Do Not Speak with Law Enforcement

If you remember nothing else about avoiding incrimination during your initial interaction with law enforcement, remember this: you have the right to remain silent. There are a few circumstances under which you are required to identify yourself to police. They are:

  • If you are stopped while driving a car, you must show your driver’s license; and
  • If you are in a public space, and law enforcement has reason to believe you were involved in a crime, they may ask you to identify yourself. If the officers have identified themselves as police officers in this circumstance, you must comply with their request.

Beyond identifying yourself, you are not required to answer any questions.

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DuPage County criminal defense lawyer restitutionWhen you have been arrested and charged with a crime, you are typically facing numerous penalties. One of these might be having to pay restitution to the party harmed by your alleged actions. Restitution, like fines, can put you in a financially difficult position. To improve your chance of having your charge reduced or even dismissed, work with an experienced criminal defense lawyer.

Restitution Is Not a Fine

Many people do not understand the difference between restitution and a fine. However, the difference is actually quite simple: fines are monies paid to the government when an individual is convicted of a criminal offense. Illinois law designates the fine value an individual must pay for his or her conviction.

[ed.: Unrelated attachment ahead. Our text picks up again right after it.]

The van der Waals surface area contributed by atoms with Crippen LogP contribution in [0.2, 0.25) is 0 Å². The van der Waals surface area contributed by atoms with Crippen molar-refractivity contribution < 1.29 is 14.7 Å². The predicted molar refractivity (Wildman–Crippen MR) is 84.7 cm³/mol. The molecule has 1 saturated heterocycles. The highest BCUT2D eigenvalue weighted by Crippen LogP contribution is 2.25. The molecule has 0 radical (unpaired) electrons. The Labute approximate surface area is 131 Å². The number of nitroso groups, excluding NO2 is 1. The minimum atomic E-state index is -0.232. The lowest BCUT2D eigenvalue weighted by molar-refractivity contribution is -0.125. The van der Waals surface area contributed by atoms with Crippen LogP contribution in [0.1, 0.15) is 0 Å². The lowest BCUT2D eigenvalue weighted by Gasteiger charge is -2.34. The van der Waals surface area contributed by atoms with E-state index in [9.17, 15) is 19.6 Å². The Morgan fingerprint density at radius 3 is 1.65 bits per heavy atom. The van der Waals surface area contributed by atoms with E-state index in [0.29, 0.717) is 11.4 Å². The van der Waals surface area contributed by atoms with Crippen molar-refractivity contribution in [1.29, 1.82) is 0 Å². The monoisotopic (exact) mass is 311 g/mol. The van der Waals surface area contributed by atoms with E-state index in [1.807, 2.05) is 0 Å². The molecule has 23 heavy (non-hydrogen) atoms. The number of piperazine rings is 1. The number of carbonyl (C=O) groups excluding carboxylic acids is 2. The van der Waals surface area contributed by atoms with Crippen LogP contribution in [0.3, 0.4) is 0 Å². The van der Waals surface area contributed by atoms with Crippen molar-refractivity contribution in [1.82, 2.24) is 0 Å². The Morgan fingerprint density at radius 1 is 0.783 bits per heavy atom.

Restitution is money paid to an individual or a business who suffers financially because of a convicted individual’s actions. Paying a victim restitution is not the same as paying for the victim’s damages. The primary difference between restitution and damages is that restitution is paid when a defendant is convicted, whereas damages are paid when a defendant is deemed liable for a victim’s civil losses.

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aggravating factors, Naperville criminal defense lawyer, criminal charges, criminal penalties,  Class A misdemeanorWhen an individual is charged with a crime, he or she is subject to a range of criminal penalties. For example, an individual charged with a Class 2 felony faces three to seven years in prison and a fine of up to $25,000. Relevant details about the individual and the case, such as previous drug convictions on his or her record, can make the court more likely to sentence the defendant to a longer prison term and higher fine within the range of penalties for a Class 2 felony conviction. These details are known as aggravating factors.

Sometimes, an aggravating factor does more than increase the severity of the sentence the defendant faces, it changes his or her charge to a new, more serious charge. An example of this is how the use of a deadly weapon in a physical attack changes the incident from an act of battery, charged as a Class A misdemeanor, to an act of aggravated battery, a felony.

Examples of Aggravating Factors